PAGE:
Novartis AG (NVS) announced Wednesday that a two-year Phase III study involving more than 4,000 patients worldwide shows that a new drug significantly reduces relapses and disability progression of multiple sclerosis. The chronic, irreversible disease attacks the central nervous system and is characterized by symptoms ranging from numbness to blindness and paralysis. Eighty-five percent of MS patients have "relapsing-remitting MS," characterized by attacks -- relapses -- of worsening neurologic function.
Although MS has no cure, several strategies can modify the disease course, treat relapses, manage symptoms and improve function and safety. The Swiss drugmaker's FTY720 joins existing MS drugs including Biogen Idec (BIIB)'s Avonex, which reduces the risk of disability progression, exacerbations, and the number of lesions in the brain; Teva (TEVA)'s Copaxone, which also reduces relapse rate; and Elan (ELN)'s and Biogen Idec's Tysabri, which also reduces the risk of disability progression. The FDA recently amended the labeling of Tysabri to add information about incidences of a rare but sometimes fatal brain infection; on Tuesday, Elan received an SEC subpoena regarding its disclosure of two such cases.
Unlike most MS drugs, which are taken by injection or IV infusion, FTY720 is an oral drug. It reduced relapse rates in 54 percent to 60 percent of subjects, compared to a placebo, and disability progression in 30 percent to 32 percent. Detailed results are slated for presentation at a leading scientific congress next year, Novartis said. Merck KGaA and Biogen are also racing for first approval of an oral MS therapy. Merck already beat Novartis when it filed Wednesday for approval of its MS pill cladribine in the U.S.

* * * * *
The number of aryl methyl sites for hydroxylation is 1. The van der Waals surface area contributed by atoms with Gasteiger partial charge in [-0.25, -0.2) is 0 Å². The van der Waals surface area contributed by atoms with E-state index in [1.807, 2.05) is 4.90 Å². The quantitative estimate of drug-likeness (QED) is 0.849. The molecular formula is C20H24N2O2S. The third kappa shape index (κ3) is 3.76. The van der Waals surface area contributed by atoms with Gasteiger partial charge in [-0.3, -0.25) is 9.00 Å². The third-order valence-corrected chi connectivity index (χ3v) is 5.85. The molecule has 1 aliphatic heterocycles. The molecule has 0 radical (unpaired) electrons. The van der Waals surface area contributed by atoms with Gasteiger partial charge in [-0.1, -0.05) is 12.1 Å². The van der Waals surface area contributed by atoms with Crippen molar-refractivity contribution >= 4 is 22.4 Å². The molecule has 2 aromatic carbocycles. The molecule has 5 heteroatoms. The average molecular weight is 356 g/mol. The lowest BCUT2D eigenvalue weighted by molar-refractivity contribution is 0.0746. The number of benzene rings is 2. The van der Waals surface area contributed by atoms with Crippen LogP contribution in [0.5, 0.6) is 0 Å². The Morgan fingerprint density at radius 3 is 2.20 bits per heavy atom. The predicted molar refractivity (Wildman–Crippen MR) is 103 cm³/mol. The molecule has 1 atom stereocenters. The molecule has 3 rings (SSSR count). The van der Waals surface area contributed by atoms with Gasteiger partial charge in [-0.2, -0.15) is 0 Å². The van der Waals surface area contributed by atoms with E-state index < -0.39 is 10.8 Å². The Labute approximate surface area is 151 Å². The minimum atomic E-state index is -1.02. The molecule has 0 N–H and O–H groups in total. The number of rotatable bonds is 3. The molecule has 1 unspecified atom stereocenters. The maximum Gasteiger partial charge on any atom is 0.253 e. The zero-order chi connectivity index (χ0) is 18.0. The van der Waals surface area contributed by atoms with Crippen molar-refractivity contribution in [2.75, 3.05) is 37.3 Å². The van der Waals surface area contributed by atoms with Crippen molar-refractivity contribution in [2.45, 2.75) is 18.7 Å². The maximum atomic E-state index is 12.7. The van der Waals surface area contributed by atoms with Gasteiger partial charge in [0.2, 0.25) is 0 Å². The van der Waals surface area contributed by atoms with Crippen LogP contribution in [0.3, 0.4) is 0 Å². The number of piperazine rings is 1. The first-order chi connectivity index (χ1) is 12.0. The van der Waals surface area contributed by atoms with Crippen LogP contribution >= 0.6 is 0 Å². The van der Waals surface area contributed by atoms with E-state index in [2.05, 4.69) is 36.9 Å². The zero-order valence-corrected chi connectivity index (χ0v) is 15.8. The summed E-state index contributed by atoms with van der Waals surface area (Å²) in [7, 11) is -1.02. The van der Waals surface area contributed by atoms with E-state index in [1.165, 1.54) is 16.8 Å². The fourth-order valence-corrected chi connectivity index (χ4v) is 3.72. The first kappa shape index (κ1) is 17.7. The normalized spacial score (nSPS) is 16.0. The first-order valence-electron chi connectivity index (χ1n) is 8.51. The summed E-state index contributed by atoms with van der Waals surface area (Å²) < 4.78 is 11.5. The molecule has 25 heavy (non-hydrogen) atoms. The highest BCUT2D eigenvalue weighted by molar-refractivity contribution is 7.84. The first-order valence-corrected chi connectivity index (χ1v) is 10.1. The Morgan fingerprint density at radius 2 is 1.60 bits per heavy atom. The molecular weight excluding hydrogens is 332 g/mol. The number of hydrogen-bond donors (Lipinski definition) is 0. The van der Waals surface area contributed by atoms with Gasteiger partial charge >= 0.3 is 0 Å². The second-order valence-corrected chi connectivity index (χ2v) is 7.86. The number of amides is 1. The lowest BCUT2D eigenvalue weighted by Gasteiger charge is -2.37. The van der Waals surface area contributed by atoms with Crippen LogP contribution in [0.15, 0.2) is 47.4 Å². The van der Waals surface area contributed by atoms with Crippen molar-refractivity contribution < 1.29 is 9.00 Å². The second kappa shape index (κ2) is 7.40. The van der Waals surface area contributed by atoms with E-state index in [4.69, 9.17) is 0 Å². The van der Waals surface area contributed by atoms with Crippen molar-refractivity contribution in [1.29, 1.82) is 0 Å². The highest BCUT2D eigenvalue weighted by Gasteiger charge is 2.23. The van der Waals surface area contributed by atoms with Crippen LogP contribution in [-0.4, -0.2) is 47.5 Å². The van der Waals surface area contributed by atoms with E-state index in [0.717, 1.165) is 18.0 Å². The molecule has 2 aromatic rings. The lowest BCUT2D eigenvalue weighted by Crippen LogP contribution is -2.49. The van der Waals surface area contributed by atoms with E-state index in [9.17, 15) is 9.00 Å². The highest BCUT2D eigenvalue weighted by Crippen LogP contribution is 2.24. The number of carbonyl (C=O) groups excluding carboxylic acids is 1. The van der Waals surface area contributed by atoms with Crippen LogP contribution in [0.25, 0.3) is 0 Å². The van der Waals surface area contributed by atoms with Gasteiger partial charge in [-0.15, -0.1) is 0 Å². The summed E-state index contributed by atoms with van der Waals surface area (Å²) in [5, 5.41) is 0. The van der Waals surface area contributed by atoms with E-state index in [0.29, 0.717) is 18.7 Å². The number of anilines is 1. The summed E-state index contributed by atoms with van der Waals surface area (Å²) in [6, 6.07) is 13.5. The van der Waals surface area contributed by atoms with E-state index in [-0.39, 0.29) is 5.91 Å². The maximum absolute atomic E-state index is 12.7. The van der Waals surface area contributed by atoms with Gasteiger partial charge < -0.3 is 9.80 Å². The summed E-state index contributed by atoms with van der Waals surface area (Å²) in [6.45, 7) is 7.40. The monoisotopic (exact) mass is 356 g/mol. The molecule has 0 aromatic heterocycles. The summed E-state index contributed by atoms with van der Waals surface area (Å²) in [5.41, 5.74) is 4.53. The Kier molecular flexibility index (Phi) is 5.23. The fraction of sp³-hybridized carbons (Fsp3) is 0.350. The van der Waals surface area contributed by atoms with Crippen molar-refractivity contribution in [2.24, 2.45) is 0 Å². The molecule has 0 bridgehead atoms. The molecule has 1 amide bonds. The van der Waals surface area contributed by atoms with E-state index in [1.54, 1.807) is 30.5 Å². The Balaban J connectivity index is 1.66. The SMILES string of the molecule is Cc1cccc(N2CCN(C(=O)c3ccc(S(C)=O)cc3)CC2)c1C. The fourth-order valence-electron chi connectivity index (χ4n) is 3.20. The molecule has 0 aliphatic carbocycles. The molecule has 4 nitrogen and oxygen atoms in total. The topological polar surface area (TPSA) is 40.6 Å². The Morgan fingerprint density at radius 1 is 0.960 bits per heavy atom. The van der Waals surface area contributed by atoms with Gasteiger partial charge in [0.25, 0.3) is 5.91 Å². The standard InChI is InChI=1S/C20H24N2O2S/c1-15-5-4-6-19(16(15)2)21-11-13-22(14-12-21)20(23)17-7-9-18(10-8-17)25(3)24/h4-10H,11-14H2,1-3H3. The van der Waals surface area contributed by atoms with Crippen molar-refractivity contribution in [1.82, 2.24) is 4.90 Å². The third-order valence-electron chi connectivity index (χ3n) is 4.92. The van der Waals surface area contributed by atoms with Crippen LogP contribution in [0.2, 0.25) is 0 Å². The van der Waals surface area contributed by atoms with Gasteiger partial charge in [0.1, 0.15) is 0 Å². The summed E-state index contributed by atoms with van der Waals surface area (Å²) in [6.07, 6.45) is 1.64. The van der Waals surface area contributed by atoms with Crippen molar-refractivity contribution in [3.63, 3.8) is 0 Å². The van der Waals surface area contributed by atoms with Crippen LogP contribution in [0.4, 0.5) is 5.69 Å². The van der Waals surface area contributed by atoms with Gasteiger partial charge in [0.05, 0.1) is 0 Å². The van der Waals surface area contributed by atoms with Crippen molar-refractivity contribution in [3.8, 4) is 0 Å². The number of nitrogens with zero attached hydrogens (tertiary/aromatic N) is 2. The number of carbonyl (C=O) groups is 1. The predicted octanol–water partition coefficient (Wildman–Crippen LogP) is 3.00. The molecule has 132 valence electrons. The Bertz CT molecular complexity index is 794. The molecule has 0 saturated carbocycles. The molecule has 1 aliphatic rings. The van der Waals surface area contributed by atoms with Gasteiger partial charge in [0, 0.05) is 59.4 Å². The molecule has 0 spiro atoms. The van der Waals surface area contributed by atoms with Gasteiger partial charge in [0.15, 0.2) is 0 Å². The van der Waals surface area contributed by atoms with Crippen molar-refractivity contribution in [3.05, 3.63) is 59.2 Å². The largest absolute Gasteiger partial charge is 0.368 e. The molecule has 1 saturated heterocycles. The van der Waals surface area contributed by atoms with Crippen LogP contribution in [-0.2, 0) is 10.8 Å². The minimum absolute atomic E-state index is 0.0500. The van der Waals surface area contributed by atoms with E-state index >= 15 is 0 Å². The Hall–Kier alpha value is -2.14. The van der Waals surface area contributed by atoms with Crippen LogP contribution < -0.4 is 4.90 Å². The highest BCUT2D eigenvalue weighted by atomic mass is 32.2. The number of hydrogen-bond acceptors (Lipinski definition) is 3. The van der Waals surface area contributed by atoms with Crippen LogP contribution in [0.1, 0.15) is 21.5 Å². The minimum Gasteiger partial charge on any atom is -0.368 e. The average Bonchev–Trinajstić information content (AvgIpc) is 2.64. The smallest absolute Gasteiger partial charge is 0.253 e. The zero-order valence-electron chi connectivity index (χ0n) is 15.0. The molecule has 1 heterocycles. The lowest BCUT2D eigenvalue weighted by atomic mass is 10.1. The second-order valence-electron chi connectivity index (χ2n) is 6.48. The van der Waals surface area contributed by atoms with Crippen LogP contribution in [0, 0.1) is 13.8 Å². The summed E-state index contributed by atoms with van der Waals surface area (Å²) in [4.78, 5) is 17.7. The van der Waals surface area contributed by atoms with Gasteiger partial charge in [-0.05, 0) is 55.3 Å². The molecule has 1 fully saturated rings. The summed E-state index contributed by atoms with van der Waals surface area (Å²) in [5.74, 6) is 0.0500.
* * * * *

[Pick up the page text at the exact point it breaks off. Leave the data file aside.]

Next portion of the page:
Novartis's result builds on previous data showing superior efficacy to Avonex (interferon beta-1a), the current treatment standard, the company announced, and there was no significant difference in efficacy between high and low doses (1.25 mg and 0.5 mg doses), which could help with safety concerns. Novartis says it plans to file for approval of the lower dose.
FTY720 has been associated with such safety concerns as potentially fatal infections and skin cancer, which Novartis did not address. But Trevor Mundel, Novartis Pharma's global head of development, said in the release, "FTY720 0.5 mg therapy offers compelling efficacy on all relevant endpoints compared to both placebo and a standard of care, complemented by extensive safety data."
Novartis says it's on track to submit the drug for approval in the U.S. and Europe in December. The FDA may be willing to review the drug within six months, Mundel says, meaning an approval could come as early as next year. Novartis's drug is expected to reach blockbuster status -- over $1 billion in annual sales -- within a few years of its launch.
NVS shares closed up nearly 2 percent at $50.38.
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